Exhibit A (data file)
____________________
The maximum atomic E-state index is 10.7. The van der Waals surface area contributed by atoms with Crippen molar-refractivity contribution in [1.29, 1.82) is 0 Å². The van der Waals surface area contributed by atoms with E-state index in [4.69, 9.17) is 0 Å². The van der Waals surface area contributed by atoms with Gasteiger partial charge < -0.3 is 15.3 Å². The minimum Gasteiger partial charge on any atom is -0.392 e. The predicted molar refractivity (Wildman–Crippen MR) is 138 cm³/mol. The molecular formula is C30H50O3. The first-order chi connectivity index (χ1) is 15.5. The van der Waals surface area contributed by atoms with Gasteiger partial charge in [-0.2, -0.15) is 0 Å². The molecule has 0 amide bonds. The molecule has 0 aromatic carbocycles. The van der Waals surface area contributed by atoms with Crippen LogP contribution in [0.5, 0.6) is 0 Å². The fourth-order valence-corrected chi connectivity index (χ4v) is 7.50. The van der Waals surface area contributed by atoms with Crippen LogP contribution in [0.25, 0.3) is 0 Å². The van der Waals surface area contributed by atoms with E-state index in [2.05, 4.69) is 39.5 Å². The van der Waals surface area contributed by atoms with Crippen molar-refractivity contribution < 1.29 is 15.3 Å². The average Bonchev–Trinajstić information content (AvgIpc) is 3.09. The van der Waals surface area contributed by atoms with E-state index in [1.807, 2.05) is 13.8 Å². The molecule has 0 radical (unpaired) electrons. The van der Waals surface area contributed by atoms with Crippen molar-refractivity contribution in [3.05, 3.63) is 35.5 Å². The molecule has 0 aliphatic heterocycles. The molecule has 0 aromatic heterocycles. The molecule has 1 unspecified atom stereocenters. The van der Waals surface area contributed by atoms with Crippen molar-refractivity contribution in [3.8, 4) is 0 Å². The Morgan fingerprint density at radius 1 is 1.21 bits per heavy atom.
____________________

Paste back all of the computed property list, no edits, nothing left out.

The maximum atomic E-state index is 10.7. The van der Waals surface area contributed by atoms with Crippen molar-refractivity contribution in [1.29, 1.82) is 0 Å². The van der Waals surface area contributed by atoms with E-state index in [4.69, 9.17) is 0 Å². The van der Waals surface area contributed by atoms with Gasteiger partial charge < -0.3 is 15.3 Å². The minimum Gasteiger partial charge on any atom is -0.392 e. The predicted molar refractivity (Wildman–Crippen MR) is 138 cm³/mol. The molecular formula is C30H50O3. The first-order chi connectivity index (χ1) is 15.5. The van der Waals surface area contributed by atoms with Gasteiger partial charge in [-0.2, -0.15) is 0 Å². The molecule has 0 amide bonds. The molecule has 0 aromatic carbocycles. The van der Waals surface area contributed by atoms with Crippen LogP contribution in [0.5, 0.6) is 0 Å². The fourth-order valence-corrected chi connectivity index (χ4v) is 7.50. The van der Waals surface area contributed by atoms with Crippen LogP contribution in [0.25, 0.3) is 0 Å². The van der Waals surface area contributed by atoms with E-state index in [2.05, 4.69) is 39.5 Å². The van der Waals surface area contributed by atoms with Crippen molar-refractivity contribution < 1.29 is 15.3 Å². The average Bonchev–Trinajstić information content (AvgIpc) is 3.09. The van der Waals surface area contributed by atoms with E-state index in [1.807, 2.05) is 13.8 Å². The molecule has 0 radical (unpaired) electrons. The van der Waals surface area contributed by atoms with Crippen molar-refractivity contribution in [3.05, 3.63) is 35.5 Å². The molecule has 0 aliphatic heterocycles. The molecule has 0 aromatic heterocycles. The molecule has 1 unspecified atom stereocenters. The van der Waals surface area contributed by atoms with Crippen molar-refractivity contribution in [3.8, 4) is 0 Å². The Morgan fingerprint density at radius 1 is 1.21 bits per heavy atom.